The iPhone and Religious Belief by Dr. Jim Trammell

James TrammellBy Dr. Jim Trammell, High Point University

*Recipient of the RMIG 2014 Top Faculty Paper Award

Thank God for the iPhone. I use it to call my mother. I use it to update my Facebook status. I use it to take a picture of my cup of coffee, and then upload the picture to my WordPress blog. I can even use it to compose this newsletter column while riding on the bus on my way to work, then email it the newsletter editor ten minutes before it is due.

And if need be, I learned I can use my iPhone to fight Satan!

The “Shut Up, Devil!” app puts “The power to silence Satan . . . in your pocket!” The app gives would-be Satan silencers “[digital] cars that present Scriptures with personalized application” [sic] to read the devil makes you anxious, angry, or feel sinful in any other way. It’s “app-wide search make[s] it easy to find the Scriptures you need, when you need them.” “Shut Up, Devil” also allows users to “stay on the offensive by setting reminders to speak Scripture aloud,” like the “Reminders” function bundled with the iPhone, but with more Satan-fighting power, apparently.

The “Shut Up, Devil!” app raises some interesting questions. Could I fight the devil without the app? Am I at a disadvantage in fighting the devil if I don’t have an iPhone? Is the devil more easily defeated on the Android platform or Apple’s iOS? If the iPhone is a powerful tool for fighting the devil, do I cheapen its spiritual significance if I put the “Shut Up, Devil!” app next to my Angry Birds app? Is it okay to open the Pizza Hut app and order a large cheese stuffed crust pizza through my phone while using the “Shut Up, Devil!” app, or would that be considered sacrilege? And if that is sacrilege, is there an app I can download that would allow me to receive penance directly to my phone?

Religion and media have been inseparable partners for centuries. As media evolved, so did our engagement with religious faith. Before mass media, we passed our religious faith and traditions through oral communication, relying on perspective of the speaker’s experiences and knowledge to shape religion to the next generation. The printing press moved Scripture from exclusive confines of the Church to the congregants, giving the public agency in their religious practice and fueling the Protestant Reformation. The televangelists of the late 20th century shaped the public perception of Christianity as a faith based on prosperity and entertainment.

The “Shut Up, Devil!” app may be the newest effort to merge religion and media, but it is certainly not innovative. If anything, the “Shut Up, Devil!” was inevitable. Religious apps are only a new phenomenon in as much as the digital tablet is a new medium. If there is anything new about the “Shut Up, Devil” app, it’s in how the app embodies the next chapter in the centuries-long story of religion and media.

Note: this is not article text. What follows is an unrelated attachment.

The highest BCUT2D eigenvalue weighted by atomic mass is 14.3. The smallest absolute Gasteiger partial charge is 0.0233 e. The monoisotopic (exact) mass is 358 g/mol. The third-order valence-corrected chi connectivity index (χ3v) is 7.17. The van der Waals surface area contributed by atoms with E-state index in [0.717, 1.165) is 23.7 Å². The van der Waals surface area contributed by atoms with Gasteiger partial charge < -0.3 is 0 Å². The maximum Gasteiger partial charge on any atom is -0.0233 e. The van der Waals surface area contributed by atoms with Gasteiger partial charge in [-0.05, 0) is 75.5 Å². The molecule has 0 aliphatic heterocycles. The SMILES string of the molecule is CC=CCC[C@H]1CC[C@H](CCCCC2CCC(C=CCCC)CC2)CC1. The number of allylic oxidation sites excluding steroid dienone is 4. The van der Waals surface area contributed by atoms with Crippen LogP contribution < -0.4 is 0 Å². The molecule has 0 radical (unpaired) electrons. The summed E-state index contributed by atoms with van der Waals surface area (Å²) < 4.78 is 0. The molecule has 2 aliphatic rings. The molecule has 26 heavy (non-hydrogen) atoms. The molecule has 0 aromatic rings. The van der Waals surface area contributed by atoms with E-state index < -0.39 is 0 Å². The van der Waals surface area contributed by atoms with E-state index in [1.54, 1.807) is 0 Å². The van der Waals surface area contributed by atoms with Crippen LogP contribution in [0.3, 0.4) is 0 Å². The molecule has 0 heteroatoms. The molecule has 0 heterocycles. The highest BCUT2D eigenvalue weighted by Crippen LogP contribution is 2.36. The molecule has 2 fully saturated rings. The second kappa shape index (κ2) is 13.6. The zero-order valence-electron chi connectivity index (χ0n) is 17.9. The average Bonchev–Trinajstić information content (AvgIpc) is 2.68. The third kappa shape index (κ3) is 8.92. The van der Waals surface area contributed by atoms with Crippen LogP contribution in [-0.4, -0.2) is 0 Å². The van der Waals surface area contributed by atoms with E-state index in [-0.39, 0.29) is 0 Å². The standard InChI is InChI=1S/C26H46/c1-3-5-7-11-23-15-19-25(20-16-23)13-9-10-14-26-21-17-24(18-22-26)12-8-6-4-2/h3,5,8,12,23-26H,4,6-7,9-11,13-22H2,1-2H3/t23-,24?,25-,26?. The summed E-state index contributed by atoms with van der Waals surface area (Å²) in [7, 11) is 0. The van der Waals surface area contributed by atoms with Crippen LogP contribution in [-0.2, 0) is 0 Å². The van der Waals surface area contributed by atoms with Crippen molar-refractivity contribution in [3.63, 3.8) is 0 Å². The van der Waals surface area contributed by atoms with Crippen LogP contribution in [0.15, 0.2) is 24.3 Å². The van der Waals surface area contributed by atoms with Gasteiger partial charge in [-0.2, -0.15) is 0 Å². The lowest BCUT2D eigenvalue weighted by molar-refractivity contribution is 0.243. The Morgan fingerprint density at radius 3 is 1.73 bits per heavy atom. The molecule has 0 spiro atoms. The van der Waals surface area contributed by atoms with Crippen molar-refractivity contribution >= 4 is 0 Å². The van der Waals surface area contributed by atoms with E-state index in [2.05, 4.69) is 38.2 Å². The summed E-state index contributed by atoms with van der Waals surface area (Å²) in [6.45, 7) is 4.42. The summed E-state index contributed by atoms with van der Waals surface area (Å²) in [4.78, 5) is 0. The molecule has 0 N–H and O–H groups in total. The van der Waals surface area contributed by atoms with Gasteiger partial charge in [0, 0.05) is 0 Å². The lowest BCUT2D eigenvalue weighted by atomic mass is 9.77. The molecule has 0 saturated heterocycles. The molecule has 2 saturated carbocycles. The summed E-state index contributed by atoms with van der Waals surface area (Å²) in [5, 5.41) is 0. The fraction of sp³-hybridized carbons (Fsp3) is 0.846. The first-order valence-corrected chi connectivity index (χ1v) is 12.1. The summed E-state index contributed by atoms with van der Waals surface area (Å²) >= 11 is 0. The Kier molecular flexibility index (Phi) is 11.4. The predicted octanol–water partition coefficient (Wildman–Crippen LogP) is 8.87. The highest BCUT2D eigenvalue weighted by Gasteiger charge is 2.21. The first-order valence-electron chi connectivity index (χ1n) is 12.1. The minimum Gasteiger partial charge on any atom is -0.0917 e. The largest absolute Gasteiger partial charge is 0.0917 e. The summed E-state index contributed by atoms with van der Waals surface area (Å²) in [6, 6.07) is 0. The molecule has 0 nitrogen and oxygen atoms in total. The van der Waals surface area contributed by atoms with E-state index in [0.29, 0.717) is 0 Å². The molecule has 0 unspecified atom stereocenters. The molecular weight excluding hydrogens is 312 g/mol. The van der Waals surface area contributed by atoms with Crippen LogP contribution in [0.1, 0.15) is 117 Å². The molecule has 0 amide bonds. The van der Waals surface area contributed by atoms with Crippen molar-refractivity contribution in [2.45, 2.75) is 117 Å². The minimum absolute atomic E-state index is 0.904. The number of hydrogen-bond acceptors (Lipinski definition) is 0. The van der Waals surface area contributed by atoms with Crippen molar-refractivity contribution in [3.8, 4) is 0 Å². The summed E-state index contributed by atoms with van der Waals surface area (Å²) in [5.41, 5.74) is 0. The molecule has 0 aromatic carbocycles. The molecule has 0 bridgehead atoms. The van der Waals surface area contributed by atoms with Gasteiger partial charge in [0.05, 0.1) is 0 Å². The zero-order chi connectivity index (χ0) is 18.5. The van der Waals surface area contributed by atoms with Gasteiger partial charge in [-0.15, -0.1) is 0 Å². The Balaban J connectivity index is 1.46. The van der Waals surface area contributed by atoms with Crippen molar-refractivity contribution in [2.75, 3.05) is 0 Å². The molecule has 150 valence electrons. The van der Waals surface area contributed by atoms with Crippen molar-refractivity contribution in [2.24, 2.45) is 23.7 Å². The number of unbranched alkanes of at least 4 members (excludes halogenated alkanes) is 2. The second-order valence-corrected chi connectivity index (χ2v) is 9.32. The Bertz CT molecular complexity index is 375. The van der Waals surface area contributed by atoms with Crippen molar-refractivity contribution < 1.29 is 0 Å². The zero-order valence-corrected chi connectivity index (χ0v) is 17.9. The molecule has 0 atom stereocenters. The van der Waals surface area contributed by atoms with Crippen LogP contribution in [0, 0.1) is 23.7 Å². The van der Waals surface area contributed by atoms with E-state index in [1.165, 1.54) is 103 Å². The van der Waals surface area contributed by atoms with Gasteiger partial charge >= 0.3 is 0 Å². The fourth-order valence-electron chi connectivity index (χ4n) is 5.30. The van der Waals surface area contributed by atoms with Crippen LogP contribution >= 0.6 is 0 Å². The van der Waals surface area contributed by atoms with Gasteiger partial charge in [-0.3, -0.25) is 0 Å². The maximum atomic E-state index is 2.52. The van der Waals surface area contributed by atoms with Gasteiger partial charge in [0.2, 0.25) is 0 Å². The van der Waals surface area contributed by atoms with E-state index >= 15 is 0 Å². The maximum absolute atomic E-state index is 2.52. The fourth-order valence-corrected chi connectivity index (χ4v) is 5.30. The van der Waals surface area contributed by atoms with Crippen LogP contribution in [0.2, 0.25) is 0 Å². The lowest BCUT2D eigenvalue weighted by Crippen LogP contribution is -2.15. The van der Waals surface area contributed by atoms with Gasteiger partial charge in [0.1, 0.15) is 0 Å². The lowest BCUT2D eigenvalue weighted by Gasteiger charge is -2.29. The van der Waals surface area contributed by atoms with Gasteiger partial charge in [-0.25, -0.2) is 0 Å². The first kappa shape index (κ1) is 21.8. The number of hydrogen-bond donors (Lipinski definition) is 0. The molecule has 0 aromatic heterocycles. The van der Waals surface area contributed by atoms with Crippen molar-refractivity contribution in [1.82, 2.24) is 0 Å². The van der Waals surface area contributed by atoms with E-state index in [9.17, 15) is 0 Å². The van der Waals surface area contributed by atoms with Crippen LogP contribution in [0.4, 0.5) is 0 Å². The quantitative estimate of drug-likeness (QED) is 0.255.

I addressed this merger of religious belief and tablet media at the 2014 AEJMC convention in Montréal. My presentation argued that the twenty-first century’s “electronic church” is moving from television to tablets, and argued that the content of Christian apps centers, among other things, on convenience. Just as the iPhone makes it easy for me to call Mom, take photos, and finish this column in the next ten minutes, so do many of the popular Christian apps make it easy for me to locate Scripture, post prayer requests, and, in the case of the Jesus Calling app, read a devotion that says I am special just the way I am.

Tablet media succeed by demanding as little effort from the user as possible. Christian apps also make few demands of the user, suggesting a practical strategy in fighting the devil comes not from a lifetime of prayer and supplication, but from downloading an app. If there is any real power in the “Shut Up, Devil!” app, it’s in the mistaken belief that spiritual and religious exercises are made stronger when they require little effort. The power of the “Shut Up, Devil!” app comes not from its purported ability to hold Satan at bay, but from its ability to turn religious practices into a convenience.

It’s easy to believe that the iPhone really doesn’t do anything new for religious belief. Christians have been fighting Satan for 2000 years without the iPhone, and will continue to tell him to “Shut Up” long past when tablet media are made obsolete by new technologies. But tablet media threaten to redefine what it means to engage with religious faith. Just as the printing press and broadcasting technologies affected how Christians practiced their faith, so can tablet media present a dominant approach Christianity, one that privileges ease and convenience over effort and reverence.

Jim Y. Trammell, Ph.D.
Assistant Professor of Communication
High Point University

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